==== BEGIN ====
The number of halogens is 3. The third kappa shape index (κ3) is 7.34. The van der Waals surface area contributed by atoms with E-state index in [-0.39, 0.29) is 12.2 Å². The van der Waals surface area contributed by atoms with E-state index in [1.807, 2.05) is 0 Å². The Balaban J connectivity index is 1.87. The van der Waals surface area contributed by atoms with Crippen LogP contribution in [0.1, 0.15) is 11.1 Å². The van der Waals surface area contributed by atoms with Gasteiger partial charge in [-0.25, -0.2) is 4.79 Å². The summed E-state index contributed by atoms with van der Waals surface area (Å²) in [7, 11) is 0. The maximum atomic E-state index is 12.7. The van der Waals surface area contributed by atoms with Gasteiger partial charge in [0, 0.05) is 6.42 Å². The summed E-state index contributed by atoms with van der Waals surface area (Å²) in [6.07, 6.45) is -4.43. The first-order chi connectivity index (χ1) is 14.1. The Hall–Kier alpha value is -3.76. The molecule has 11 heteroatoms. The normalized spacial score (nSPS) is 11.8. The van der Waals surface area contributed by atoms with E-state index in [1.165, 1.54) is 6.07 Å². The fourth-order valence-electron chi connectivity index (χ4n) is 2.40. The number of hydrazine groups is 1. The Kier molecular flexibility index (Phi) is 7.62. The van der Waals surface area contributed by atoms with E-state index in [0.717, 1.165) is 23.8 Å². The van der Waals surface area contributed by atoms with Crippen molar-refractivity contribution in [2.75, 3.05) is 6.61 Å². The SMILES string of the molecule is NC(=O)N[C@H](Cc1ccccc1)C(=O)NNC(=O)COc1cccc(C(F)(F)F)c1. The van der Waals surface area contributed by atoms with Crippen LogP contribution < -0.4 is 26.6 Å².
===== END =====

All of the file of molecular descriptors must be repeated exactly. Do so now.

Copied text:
The number of halogens is 3. The third kappa shape index (κ3) is 7.34. The van der Waals surface area contributed by atoms with E-state index in [-0.39, 0.29) is 12.2 Å². The van der Waals surface area contributed by atoms with E-state index in [1.807, 2.05) is 0 Å². The Balaban J connectivity index is 1.87. The van der Waals surface area contributed by atoms with Crippen LogP contribution in [0.1, 0.15) is 11.1 Å². The van der Waals surface area contributed by atoms with Gasteiger partial charge in [-0.25, -0.2) is 4.79 Å². The summed E-state index contributed by atoms with van der Waals surface area (Å²) in [7, 11) is 0. The maximum atomic E-state index is 12.7. The van der Waals surface area contributed by atoms with Gasteiger partial charge in [0, 0.05) is 6.42 Å². The summed E-state index contributed by atoms with van der Waals surface area (Å²) in [6.07, 6.45) is -4.43. The first-order chi connectivity index (χ1) is 14.1. The Hall–Kier alpha value is -3.76. The molecule has 11 heteroatoms. The normalized spacial score (nSPS) is 11.8. The van der Waals surface area contributed by atoms with E-state index in [1.165, 1.54) is 6.07 Å². The fourth-order valence-electron chi connectivity index (χ4n) is 2.40. The number of hydrazine groups is 1. The Kier molecular flexibility index (Phi) is 7.62. The van der Waals surface area contributed by atoms with E-state index in [0.717, 1.165) is 23.8 Å². The van der Waals surface area contributed by atoms with Crippen molar-refractivity contribution in [2.75, 3.05) is 6.61 Å². The SMILES string of the molecule is NC(=O)N[C@H](Cc1ccccc1)C(=O)NNC(=O)COc1cccc(C(F)(F)F)c1. The van der Waals surface area contributed by atoms with Crippen LogP contribution < -0.4 is 26.6 Å².